Italy had her star too, in wealthy amateur Mario Tadini – a mid-fielder on the track but an ace on a hill, master of the Stelvio and on his day able to beat Nuvolari. He was 1933 European hill champion, but that was the last of the EHC. Conflicting rules cut the season to four events. Nevertheless, hillclimbing remained a hugely popular spectacle, and new drama was warming up in the workshops.
In a silver blaze of excitement, in 1934 Mercedes revealed a grand prix car of astonishing sophistication built to the new 750kg formula; so did aspiring new marque Auto Union. Both would pit their staggeringly powerful machines against the hills: spectators were about to witness great things.
“Motor Sport called Klausen ‘the greatest hillclimb in the world’”
Klausen Pass, August 1934, the 10th International meeting. Shrouded in rain and gloom, drivers mutter under umbrellas in the makeshift paddock. Snow has thankfully turned to rain, but now there’s a threat of flooding across the course and a rockslide has blocked the straight where cars should be at full throttle. Mercedes, Auto Union and Maserati works teams are here with their grand prix cars; Hans Ruesch, Tufanelli, Whitney Straight are in the unlimited class with Alfas and Maseratis. Penn Hughes and Hugh Hamilton are notable among the Brits, along with Eileen Ellison, who has camped alongside her Type 37A Bugatti.
No sign of the innovative 4WD Bugatti 53 that lifted René Dreyfus to a recent record at La Turbie, nor Alfas for Achille Varzi and Louis Chiron, despite a good year for the Scuderia. Everyone is watching the two German stars: Caracciola in his supercharged straight-eight W25 and Stuck, crammed up by his Auto Union’s front axle to make room for fuel and the lengthy blown 4.4-litre V16 behind. As the weather improves the smaller classes set off, Bugattis and MGs scattering gravel on the unsurfaced course. Slowest of all, a Derby takes a laborious half an hour. Finally the big moment: stones shower as Caracciola’s thin tyres struggle to put down 354hp, the barking Mercedes slithering out of each gravelly hairpin, every stone pillar ready to snatch a wheel and flick him down the scree slope. Then the chance to hit top gear and nearly 160mph on the straight before the last curves. It’s an awe-inspiring sight, and sound, excitedly captured by Pathé News: “Caracciola‘s car nearly flies off the handle as he rounds these bends!”
If anything Stuck’s effort looks more impressive, fighting the engine’s efforts to turn him round on every bend, huge four-spoke wheel whipping lock to lock as he balances power against inadequate grip. As you’d expect from the king of the hills it’s masterly, but one bend brings a huge slide until, broadside, Stuck has no more lock left. Then the tall tyres bite, the car straightens and surges forward. But it’s not enough: Caracciola has broken the record with 15min 22.2sec, Stuck 3sec behind. It’s one of the great moments, and swamped by a huge wreath the cherubic German beams as he accepts his trophy. His hill average is under 60mph; months later he will touch 197mph in a streamlined version of the same model.
Though the EHC had gone, national series continued. In 1935 a dramatic new road was opened over Austria’s towering Grössglockner Pass and within days it was the scene of a new hillclimb, requiring over 90 gearchanges. It proved a disappointing meet – it poured with rain and the German teams failed to show, leaving the field to Tadini’s Alfa Romeo. Close behind came a young Britisher called Richard Seaman in his black ERA. One month later on the 12km Freiburg climb (“regarded as a grand prix”, said Motor Sport) he would score another second, to Stuck’s 5-litre B-type Auto Union. That did not go unnoticed. Grössglockner did not host another climb until 1938, and by then Seaman would be in white Mercedes overalls.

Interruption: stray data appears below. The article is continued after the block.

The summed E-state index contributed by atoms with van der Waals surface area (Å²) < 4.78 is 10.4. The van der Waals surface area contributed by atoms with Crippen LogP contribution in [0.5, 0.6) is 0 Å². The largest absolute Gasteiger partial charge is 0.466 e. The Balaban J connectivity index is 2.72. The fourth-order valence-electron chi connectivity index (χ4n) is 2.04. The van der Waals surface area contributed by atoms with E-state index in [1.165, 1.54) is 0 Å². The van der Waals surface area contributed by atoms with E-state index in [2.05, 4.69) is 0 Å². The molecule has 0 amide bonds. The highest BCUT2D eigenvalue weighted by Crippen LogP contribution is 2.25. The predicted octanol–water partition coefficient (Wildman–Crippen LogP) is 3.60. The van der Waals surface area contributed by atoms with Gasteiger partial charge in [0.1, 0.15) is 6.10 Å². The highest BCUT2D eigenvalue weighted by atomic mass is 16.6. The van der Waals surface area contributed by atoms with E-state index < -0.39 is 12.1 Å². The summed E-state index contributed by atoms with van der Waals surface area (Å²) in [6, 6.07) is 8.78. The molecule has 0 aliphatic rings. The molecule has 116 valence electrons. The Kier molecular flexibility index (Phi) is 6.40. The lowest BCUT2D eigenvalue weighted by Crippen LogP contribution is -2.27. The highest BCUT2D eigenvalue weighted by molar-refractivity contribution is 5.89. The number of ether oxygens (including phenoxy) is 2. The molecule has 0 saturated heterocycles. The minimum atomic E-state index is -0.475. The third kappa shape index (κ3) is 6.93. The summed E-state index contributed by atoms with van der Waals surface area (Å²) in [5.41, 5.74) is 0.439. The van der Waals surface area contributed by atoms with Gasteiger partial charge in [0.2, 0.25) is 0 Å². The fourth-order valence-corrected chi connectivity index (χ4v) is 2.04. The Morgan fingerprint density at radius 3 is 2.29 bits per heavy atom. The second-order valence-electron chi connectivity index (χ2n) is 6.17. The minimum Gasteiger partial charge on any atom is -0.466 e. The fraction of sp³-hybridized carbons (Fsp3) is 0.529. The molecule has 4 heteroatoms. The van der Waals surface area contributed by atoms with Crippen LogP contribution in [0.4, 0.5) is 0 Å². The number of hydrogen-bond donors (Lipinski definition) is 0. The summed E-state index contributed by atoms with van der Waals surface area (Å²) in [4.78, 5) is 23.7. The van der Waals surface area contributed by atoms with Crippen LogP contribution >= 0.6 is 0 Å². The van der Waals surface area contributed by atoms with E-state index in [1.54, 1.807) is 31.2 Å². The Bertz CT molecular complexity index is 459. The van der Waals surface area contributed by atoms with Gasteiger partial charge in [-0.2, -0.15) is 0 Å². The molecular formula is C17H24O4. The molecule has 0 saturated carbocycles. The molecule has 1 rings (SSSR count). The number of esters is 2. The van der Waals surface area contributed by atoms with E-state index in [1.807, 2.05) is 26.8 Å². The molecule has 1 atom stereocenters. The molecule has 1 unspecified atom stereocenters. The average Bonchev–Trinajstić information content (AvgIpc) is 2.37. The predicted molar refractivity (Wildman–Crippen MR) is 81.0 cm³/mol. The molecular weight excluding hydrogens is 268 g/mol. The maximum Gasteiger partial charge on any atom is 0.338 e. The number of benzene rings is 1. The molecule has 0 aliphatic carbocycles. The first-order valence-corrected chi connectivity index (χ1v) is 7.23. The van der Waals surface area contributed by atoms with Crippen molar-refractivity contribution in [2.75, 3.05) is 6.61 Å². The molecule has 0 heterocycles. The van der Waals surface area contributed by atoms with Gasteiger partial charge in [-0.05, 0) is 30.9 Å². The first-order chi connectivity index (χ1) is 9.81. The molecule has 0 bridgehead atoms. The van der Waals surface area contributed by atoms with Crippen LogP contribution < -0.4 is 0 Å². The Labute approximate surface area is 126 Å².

“Mercedes prepared three special machines for 1939. The mountain business was that important”
The next time Auto Union competed would be notable too – for the wrong reasons. On Italy’s Stelvio Pass Tadini cemented his reputation by ascending the zig-zag rise 17sec faster than the supernaturally talented Nuvolari in a similar Tipo B. Meanwhile, we reported that “the miserable Varzi” had “a tough job taking the long German car to the top. The Auto Union was hopeless on the hairpins, and he had to reverse on five of them. His discomfiture delighted the Italian spectators, who loudly proclaimed the virtues of the Alfas and Maseratis. So offensive did their demonstration become that the announcer appealed for sportsmanship.”
By now German machinery had such a hold on this arm of the sport that the Deutsche Bergmeisterschaft, centred on prime climbs at Freiburg, Feldberg and Kesselberg, was pre-eminent, crowning home winners as de facto European champions. Stuck paid his famous visit to Shelsley with a short-chassis twin-wheeler, but 1936 brought a hillclimbing slump as events were cancelled; Mercedes struggled with its latest W25 and Bernd Rosemeyer snatched Caracciola’s European drivers’ title and took team-mate Stuck’s mountain crown with victory at Freiburg.
With the new 3-litre grand prix formula of 1938 the big cars were redundant – but not in hillclimbing, which was effectively unlimited. Those long mountain tests still offered a perfect backdrop for the display of German might – now echoing to more sinister power. The Grössglockner would run again – as part of the German series. Austria had now been subsumed by the Hitler regime.